Preparing Your Mix For Mastering

Preparing Your Mix For Mastering

Preparing Your Mix For Mastering

If you've just finished mixing your next track and plan to get it mastered ready for release, there are a few guidelines you should follow to make sure the final mastered version of your track sounds the best it can!

Most mastering engineers, including myself, specify how the mixed song should be sent to us but unfortunately not everyone always follows our instructions. Yes, it does make our job easier if the mix/pre-master is properly prepared, but more importantly it makes the final release ready song sound so much better!

Of course, we will still do our best to make it sound as good as possible but there's only so much we can do with what we have in front of us.

In this blog, we're going to take a look at preparing your mix for mastering so that your final song sounds the absolute best it can.

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Firstly, we're going to look at the difference between mixing and mastering and how each process works in conjunction with the other.

What is the difference between mixing and mastering?


In music production, mixing is the stage that comes after recording, arranging and editing your song. It's done to make the track sound balanced and clear by setting levels, removing muddiness and frequency clashes with EQ. Mixing also involves balancing out dynamics with compression, adding effects such as reverb and delay. Spatial effects such as panning are also very important in mixing as they can give sounds more space in the mix, as well as stereo width.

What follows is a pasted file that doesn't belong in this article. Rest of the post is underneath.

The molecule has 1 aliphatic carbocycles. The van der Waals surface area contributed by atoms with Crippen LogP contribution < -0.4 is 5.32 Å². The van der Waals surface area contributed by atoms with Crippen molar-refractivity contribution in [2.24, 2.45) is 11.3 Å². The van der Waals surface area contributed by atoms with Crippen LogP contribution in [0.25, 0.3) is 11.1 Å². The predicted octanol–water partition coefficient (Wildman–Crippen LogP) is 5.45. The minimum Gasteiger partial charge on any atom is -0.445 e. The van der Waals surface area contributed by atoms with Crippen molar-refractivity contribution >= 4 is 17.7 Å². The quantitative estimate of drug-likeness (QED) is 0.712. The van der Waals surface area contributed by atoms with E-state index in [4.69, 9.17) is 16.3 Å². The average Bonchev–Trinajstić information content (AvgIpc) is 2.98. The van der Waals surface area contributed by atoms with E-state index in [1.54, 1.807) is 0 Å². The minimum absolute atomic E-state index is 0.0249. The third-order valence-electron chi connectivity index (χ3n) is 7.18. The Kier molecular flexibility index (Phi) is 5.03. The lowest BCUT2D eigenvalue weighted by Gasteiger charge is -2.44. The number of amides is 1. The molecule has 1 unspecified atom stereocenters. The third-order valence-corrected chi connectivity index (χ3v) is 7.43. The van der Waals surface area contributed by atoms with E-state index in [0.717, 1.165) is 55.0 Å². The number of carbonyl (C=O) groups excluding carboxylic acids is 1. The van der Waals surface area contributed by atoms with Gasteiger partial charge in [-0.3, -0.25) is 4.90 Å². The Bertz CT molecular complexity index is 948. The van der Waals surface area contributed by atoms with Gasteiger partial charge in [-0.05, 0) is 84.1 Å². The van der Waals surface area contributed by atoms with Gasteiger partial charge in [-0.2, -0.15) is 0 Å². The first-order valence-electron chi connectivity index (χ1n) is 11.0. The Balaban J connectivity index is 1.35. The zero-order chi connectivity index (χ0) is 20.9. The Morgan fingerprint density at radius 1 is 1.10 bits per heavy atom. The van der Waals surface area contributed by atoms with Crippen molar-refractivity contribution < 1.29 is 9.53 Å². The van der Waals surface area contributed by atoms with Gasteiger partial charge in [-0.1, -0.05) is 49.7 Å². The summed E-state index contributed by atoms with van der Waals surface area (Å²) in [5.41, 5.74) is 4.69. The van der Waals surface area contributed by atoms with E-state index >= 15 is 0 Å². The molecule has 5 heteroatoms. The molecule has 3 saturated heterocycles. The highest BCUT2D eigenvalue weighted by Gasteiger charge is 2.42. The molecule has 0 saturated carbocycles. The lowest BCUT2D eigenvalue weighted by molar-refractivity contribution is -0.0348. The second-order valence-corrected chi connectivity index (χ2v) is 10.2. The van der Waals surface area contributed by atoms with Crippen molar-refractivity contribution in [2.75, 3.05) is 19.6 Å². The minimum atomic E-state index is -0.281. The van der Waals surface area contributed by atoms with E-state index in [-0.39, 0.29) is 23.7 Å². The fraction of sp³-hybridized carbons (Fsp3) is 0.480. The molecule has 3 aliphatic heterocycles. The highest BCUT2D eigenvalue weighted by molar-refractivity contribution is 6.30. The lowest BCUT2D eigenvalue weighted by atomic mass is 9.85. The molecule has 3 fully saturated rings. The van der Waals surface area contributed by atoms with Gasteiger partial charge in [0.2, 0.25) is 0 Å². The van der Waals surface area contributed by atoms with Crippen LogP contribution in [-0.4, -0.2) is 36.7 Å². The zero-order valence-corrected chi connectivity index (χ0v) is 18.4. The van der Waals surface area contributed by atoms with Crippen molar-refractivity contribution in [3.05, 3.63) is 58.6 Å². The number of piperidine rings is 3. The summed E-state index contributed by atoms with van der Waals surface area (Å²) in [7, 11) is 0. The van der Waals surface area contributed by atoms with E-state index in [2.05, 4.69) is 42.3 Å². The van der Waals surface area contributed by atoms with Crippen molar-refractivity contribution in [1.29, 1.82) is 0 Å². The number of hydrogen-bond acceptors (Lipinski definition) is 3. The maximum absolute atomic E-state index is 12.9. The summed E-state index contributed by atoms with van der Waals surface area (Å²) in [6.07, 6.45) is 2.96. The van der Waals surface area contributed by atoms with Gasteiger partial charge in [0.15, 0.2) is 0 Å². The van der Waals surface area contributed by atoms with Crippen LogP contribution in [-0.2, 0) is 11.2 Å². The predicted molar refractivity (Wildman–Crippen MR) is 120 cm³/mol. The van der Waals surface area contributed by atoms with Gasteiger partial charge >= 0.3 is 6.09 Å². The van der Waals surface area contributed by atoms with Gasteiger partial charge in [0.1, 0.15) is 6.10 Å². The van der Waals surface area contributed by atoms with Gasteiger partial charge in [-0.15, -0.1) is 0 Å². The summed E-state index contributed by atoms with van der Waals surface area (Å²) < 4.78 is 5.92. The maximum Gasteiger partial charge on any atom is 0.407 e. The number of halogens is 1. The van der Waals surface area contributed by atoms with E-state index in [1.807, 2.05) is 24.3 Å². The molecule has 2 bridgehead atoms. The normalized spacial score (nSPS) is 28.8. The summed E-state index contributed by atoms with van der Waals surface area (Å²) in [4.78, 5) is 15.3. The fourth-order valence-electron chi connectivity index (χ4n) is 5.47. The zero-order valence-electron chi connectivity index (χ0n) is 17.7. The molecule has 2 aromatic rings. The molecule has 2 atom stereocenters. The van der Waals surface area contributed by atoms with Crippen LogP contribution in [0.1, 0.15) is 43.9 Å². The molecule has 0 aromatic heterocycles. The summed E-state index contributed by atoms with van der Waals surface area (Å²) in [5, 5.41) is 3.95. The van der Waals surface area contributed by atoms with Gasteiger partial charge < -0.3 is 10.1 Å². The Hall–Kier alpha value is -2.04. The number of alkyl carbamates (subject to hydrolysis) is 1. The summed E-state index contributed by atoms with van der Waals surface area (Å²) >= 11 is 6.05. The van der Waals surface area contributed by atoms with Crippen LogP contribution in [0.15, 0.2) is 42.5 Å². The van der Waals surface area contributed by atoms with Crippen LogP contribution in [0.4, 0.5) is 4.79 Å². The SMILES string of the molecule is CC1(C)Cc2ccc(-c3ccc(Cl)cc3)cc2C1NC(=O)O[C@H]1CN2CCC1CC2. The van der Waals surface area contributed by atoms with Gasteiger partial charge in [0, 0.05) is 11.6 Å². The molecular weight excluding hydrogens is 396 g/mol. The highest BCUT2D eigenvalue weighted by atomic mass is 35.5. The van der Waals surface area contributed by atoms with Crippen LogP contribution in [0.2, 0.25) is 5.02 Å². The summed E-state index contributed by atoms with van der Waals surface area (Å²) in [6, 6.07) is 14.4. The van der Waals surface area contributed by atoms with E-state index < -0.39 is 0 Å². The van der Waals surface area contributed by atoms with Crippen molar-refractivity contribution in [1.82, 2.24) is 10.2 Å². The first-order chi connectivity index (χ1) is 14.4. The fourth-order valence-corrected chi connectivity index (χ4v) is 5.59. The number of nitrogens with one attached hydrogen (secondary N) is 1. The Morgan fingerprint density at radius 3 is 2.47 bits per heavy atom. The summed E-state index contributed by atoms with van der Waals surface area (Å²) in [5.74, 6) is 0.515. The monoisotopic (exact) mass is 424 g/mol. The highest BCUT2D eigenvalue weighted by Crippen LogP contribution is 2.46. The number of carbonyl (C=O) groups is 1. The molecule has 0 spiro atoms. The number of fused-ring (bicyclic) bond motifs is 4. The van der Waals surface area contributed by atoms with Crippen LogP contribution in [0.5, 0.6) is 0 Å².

Mastering is the final production process which comes after mixing. Usually, mastering is done by someone different and the mix is sent to them as an audio file.

In a nutshell, mastering is the process of 'polishing' and enhancing the mix with tools such as EQ, compression, multi-band compression and others. The final process in the mastering chain is limiting. This is where a limiter is used to raise the loudness of the track by compressing it to avoid clipping. Limiting will make your track lose dynamics due to the extreme compression that it applies, so it's about finding that balance of loudness without losing too many dynamics.

Now we've covered what mixing and mastering are, I'm going to go through some guidelines on how best to prepare your mix for mastering.

How to prepare your mix for mastering:

Of course, there is no definitive way of preparing your mix for mastering and some mastering engineers may send slightly different requirements, but the following guidelines will show you how I ask my clients to send their mixes:

  • Make sure your mix is clear and balanced, because any problematic frequencies that can't be fixed in the corrective stage of mastering will be boosted by the limiter!

  • Make sure your mix/pre-master audio file is peaking at about -6dB as this will allow headroom for the mastering process.

  • Bounce the mix as a high quality audio file. Usually a .WAV file is standard. No mp3s as these are compressed and lower quality!

  • Don't put a limiter on the master output before bouncing the audio file! This is done in the mastering process and putting a limiter on your mix before you send it off defeats the object of mastering!


The art of mastering often has a bit of a mysterious vibe associated with it for some reason. I think it's not always understood exactly what it is, which can generate a bit of confusion. This can feed the illusion of mystery! 

Hopefully this blog has given you a clearer picture of what mastering is and why it's important to prepare your mix properly for the final stage of production.